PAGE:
On 19 December 2021, the governments of Bangladesh and Malaysia signed a memorandum of understanding (MoU), signifying the reopening of the Malaysian labour market for Bangladeshi workers till 2026.
Meanwhile, on the last day of November this year, another MoU was signed by Greece and Bangladesh which will allow Bangladeshi workers to join the Greek labour force early next year.
While all of this news may seem optimistic, there are still severe challenges in the manpower export sector in our country.
Before a suspension stopped Bangladeshi workers from immigrating to Malaysia in 2018, the main method of labour export between these two countries was the "Government to Government" (G2G) method.
With the advent of this novel system, many hoped that worker exploitation, human trafficking and charging exorbitant fees by recruitment agencies would stop.
But the outcome was far from the expectation.
In 2018, the Malaysian human resource ministry suspended the G2G method by saying, "This suspension will last until a full investigation has been completed into allegations that a syndicate was operating it as a human trafficking scheme to exploit these workers".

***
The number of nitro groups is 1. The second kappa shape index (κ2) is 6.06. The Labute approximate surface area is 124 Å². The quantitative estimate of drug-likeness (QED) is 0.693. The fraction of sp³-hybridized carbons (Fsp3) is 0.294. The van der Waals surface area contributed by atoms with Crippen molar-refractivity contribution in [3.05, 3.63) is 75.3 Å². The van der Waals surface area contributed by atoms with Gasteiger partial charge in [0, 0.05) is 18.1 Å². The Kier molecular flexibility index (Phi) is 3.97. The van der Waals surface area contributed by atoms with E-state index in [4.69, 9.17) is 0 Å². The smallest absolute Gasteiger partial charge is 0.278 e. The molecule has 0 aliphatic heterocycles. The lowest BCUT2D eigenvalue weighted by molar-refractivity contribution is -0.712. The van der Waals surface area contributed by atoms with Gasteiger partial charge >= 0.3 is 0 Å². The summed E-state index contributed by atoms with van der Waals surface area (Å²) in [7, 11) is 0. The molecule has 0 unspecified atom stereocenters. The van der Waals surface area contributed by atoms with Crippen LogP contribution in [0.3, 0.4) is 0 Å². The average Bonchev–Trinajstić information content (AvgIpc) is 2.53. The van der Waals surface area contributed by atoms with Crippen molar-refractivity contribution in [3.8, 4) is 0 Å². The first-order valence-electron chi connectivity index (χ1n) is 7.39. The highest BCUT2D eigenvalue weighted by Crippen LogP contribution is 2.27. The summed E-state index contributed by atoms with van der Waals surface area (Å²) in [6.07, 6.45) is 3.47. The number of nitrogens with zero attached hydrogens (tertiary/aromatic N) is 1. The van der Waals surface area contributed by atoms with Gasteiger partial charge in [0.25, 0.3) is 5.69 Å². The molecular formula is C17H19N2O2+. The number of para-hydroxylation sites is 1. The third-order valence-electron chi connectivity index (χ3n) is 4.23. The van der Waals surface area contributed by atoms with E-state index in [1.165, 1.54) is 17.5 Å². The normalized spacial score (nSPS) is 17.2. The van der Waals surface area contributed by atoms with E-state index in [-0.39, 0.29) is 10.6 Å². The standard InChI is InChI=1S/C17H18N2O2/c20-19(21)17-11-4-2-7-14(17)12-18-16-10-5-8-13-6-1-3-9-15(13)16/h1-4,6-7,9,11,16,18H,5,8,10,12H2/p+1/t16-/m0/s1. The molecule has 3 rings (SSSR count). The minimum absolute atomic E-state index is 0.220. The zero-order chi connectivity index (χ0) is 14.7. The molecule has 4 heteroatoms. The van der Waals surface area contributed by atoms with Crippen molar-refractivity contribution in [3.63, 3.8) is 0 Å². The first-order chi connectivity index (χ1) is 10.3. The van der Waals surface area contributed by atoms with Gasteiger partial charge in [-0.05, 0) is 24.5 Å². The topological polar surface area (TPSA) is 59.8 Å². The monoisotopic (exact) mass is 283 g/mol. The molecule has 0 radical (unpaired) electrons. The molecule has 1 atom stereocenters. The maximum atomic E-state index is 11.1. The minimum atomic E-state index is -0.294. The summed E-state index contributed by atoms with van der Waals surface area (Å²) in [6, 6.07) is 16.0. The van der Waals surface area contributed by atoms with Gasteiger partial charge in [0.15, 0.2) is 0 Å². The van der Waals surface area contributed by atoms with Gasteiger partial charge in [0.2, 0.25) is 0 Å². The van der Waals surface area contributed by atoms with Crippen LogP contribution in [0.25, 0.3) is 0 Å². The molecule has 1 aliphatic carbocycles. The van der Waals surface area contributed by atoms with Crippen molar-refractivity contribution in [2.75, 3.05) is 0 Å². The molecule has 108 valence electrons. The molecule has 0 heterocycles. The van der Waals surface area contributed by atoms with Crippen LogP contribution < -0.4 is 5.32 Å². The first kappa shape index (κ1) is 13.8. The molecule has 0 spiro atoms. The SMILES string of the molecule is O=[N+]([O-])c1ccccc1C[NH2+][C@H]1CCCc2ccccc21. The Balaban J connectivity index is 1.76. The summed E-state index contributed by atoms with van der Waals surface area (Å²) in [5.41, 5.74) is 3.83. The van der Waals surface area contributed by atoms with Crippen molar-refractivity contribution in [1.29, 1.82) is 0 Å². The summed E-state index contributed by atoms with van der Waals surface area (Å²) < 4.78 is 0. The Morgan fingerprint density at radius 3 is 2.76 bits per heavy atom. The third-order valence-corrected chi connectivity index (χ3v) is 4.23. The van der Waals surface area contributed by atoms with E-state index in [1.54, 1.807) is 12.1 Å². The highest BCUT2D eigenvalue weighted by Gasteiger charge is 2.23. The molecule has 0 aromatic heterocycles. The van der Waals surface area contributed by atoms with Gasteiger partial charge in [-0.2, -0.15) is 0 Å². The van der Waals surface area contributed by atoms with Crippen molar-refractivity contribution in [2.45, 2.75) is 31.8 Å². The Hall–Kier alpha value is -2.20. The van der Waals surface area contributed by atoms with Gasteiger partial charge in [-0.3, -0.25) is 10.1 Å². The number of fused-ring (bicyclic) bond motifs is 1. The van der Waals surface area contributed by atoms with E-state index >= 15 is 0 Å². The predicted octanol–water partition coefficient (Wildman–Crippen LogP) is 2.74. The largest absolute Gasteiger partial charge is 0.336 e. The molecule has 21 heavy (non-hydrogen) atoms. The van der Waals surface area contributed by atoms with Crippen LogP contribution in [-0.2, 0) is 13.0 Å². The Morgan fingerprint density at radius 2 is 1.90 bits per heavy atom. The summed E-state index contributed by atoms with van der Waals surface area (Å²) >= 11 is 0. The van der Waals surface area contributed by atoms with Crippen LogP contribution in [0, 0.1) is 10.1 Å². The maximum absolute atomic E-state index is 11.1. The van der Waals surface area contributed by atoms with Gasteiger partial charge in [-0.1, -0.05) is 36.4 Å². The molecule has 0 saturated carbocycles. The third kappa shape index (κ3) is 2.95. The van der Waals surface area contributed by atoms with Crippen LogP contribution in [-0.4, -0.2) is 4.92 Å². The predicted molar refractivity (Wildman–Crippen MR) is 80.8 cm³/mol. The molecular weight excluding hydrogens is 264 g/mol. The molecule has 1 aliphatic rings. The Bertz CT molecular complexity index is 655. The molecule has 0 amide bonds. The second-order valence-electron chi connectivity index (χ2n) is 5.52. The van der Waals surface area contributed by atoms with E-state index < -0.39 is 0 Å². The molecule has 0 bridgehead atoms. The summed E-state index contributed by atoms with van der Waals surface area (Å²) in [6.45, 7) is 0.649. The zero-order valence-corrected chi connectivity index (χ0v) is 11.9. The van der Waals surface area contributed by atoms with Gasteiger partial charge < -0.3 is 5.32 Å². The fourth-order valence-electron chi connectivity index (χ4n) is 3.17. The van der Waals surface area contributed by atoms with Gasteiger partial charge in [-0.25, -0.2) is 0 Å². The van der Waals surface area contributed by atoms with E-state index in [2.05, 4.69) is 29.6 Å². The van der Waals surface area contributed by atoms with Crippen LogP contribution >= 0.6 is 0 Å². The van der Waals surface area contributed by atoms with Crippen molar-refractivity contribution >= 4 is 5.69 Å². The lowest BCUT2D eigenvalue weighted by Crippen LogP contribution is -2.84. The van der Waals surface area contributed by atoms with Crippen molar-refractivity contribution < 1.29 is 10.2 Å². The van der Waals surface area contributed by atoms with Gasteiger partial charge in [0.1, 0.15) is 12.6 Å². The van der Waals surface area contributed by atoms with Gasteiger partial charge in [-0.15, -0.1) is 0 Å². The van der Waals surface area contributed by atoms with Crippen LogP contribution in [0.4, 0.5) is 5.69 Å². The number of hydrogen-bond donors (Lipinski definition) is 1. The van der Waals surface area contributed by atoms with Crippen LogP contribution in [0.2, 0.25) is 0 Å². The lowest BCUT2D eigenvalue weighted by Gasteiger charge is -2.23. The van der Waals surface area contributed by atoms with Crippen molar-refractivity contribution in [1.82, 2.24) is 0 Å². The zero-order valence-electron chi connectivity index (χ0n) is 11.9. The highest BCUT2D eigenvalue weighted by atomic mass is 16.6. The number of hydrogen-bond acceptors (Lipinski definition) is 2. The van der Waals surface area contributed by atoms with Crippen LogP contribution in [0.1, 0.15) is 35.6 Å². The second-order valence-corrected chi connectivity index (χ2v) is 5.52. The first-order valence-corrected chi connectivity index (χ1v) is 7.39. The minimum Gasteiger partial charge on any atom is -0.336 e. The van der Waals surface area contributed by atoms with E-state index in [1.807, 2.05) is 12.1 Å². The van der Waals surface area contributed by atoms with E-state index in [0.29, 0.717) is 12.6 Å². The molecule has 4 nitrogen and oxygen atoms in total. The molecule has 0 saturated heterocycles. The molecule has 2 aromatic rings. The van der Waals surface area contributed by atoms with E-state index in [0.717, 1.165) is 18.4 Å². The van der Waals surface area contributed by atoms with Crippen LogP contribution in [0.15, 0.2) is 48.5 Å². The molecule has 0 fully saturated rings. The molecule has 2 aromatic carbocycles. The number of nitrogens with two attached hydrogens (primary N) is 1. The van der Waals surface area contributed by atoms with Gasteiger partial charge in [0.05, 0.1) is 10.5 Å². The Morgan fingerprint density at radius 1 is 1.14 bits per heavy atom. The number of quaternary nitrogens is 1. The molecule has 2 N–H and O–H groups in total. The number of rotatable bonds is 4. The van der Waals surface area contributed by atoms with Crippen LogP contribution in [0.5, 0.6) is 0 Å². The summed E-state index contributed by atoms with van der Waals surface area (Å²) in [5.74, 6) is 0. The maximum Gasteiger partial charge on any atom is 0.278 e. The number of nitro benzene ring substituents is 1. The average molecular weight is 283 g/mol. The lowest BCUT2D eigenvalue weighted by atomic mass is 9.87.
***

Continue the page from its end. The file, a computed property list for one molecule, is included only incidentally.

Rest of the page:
The Star, a daily based in Kuala Lumpur, revealed that a human trafficking syndicate, spearheaded by a Bangladeshi businessman with alleged political connections with the Home Ministry of Malaysia raked in at least two billion Malaysian Ringgit in just two years from Bangladeshi workers looking to get jobs in Malaysia.
This phantom businessman was also said to be responsible for the signing of the treaty in the first place, which allowed only 10 recruiting agencies in Bangladesh the right to recruit migrant workers.
Just like any other syndicate, they would charge outrageous fees for the opportunity to go to Malaysia. A worker had to pay Tk4-4.5 lakh before even reaching their destination.
The new MoU states that Malaysian employers will select Bangladeshi agents from a list of legitimate agencies sent by the Bangladeshi government.
The employers will also have to bear all costs of Bangladeshi workers, including immigration fee, visa fee, health examination cost, insurance cost, Covid-19 test cost and quarantine related costs.